Jim FOPG Speech

The Imperative for Aspiration

Five questions for a world-class city to create a great public realm.

As I write this, Boston is currently one of over 200 cities that has submitted a bid for Amazon’s “HQ2” (along with 25 other bids from the Commonwealth of Massachusetts alone). Amazon’s bid process—not dissimilar to that for the 2024 Olympic Games several years ago—has generated an urgency to articulate a compelling and bold vision. In doing so, Boston’s bid also aims to address some of our region’s longstanding challenges, such as those related to transportation or our vulnerability to climate change.

Regardless of whether Boston is ultimately the winning city, I hope we are able to sustain the power of aspiration that infuses the exciting and forward-looking vision that Boston’s bid represents.

Aspiration makes for great cities, and this was a theme that I addressed recently when I was invited to speak at the Members’ Meeting for the Friends of the Public Garden. I entitled my remarks “The Imperative for Aspiration” as I reflected on some of the assets we have in our public realm.

In Boston, the Boston Common, the Public Garden, the Emerald Necklace, and the Charles River Esplanade, to name a few, are enduring treasures that animate this power of aspiration. But we cannot rest on our laurels, and I suggested five key questions that we must address in order to ensure continued aspiration with our public realm:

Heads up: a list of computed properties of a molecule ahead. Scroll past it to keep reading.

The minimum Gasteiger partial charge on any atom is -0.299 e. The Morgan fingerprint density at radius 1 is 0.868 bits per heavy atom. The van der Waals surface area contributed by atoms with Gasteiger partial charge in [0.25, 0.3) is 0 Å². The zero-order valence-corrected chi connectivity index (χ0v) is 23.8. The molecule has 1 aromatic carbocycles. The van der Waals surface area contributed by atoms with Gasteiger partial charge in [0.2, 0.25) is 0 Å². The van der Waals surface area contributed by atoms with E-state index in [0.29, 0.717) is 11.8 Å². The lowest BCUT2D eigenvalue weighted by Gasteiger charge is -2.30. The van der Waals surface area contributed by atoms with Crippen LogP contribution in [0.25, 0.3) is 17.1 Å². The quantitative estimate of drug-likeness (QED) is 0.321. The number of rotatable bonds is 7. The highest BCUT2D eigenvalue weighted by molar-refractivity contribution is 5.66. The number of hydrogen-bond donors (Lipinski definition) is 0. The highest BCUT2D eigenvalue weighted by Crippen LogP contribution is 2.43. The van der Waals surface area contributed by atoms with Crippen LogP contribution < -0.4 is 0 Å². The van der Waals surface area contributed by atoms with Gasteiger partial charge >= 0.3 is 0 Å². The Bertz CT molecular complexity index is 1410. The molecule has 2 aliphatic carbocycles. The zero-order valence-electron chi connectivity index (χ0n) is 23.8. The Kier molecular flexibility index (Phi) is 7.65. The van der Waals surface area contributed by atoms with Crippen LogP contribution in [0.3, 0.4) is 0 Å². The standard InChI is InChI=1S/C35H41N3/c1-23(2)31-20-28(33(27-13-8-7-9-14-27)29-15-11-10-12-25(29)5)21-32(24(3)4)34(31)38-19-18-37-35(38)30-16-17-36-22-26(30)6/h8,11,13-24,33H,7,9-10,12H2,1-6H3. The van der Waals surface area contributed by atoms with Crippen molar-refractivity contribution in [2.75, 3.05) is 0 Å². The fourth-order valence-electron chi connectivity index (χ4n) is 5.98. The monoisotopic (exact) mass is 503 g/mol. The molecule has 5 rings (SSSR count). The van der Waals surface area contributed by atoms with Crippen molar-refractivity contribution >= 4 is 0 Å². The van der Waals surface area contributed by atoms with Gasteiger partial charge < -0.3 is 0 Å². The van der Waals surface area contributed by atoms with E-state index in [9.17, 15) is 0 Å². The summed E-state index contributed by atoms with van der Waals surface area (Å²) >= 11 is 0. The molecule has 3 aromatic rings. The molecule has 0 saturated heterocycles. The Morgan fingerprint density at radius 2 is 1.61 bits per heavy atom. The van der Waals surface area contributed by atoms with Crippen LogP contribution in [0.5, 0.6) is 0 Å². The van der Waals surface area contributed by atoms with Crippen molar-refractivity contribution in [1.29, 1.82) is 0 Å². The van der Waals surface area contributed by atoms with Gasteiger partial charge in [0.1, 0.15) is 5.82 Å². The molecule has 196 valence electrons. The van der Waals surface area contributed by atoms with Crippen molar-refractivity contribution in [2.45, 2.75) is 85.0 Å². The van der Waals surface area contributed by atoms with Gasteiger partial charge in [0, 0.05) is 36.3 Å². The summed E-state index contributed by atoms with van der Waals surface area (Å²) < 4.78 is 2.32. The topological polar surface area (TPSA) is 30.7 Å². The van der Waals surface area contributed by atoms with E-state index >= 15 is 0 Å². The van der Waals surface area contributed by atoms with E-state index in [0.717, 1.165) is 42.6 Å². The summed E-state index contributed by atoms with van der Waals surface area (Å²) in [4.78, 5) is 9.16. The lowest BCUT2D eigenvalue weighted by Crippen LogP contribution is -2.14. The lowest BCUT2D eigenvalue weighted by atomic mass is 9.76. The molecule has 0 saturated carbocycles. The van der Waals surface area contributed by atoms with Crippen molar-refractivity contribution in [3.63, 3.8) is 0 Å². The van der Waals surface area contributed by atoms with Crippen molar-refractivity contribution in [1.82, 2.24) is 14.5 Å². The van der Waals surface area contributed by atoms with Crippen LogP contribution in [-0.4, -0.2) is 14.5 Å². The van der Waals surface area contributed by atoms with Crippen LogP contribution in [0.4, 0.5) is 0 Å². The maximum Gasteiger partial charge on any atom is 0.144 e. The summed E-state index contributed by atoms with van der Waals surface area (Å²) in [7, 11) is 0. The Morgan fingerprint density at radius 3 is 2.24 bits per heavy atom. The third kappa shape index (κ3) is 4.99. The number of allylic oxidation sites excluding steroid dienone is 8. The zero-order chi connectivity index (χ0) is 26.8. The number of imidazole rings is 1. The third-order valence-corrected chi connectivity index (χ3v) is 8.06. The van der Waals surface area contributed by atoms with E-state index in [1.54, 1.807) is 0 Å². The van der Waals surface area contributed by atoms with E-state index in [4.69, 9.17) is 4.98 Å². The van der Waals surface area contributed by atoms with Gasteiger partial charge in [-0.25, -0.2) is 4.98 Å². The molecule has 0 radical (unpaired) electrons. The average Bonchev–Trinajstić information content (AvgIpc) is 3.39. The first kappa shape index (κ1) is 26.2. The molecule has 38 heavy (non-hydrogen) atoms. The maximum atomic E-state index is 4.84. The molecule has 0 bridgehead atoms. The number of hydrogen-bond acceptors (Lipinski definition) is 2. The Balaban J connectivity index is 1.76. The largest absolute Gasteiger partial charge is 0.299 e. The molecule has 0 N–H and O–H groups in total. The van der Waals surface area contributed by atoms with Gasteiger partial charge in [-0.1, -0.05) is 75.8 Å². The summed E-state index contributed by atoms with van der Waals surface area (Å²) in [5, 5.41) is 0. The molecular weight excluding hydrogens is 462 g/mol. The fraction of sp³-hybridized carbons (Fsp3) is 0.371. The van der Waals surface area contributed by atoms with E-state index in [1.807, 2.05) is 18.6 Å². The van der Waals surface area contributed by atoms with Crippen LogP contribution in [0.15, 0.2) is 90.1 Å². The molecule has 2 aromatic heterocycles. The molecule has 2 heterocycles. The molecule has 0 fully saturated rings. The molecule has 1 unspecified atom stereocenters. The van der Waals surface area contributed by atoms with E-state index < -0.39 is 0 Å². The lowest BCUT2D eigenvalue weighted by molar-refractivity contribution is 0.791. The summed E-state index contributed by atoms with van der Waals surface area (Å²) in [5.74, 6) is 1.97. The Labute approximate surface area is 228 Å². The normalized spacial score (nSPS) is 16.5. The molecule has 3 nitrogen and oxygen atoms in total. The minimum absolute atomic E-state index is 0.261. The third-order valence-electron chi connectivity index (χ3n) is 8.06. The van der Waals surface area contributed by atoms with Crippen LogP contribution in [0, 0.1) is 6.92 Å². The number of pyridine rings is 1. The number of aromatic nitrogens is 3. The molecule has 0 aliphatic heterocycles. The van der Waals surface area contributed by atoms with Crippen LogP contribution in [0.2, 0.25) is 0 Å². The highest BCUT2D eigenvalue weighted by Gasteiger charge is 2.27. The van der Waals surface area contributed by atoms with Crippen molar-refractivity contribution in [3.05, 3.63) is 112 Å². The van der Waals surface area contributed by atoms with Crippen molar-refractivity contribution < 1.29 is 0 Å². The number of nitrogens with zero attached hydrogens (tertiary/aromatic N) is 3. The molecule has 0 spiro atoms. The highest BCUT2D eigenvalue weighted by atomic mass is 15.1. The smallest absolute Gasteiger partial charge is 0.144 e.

1. What does public engagement with our public realm look like today?
  2. How can we nurture and encourage an embrace of a culture of experimentation and risk-taking in shaping our public realm?
  3. What are the ways that we can best activate public space?
  4. What is the impact of climate change on our parks?
  5. Where do we go from here?

Barr’s interest in this subject flows directly from our Waterfront Initiative, an effort focused on stewarding one of Boston’s treasures—our waterfront—for future generations by ensuring access for all, addressing climate resiliency, and creating great open spaces and parks.

Indeed, our collective ability to advocate for and invest in a great public realm is what will continue to draw great companies and talented people to a place like Boston. We remain committed at the Barr Foundation to serving as a constructive partner with those who share the importance of embracing such a long-term view.

If you are interested in learning more about my reflections on this subject, I invite you to read my full remarks to the Friends of the Public Garden below.

Read the full text of Jim's speech

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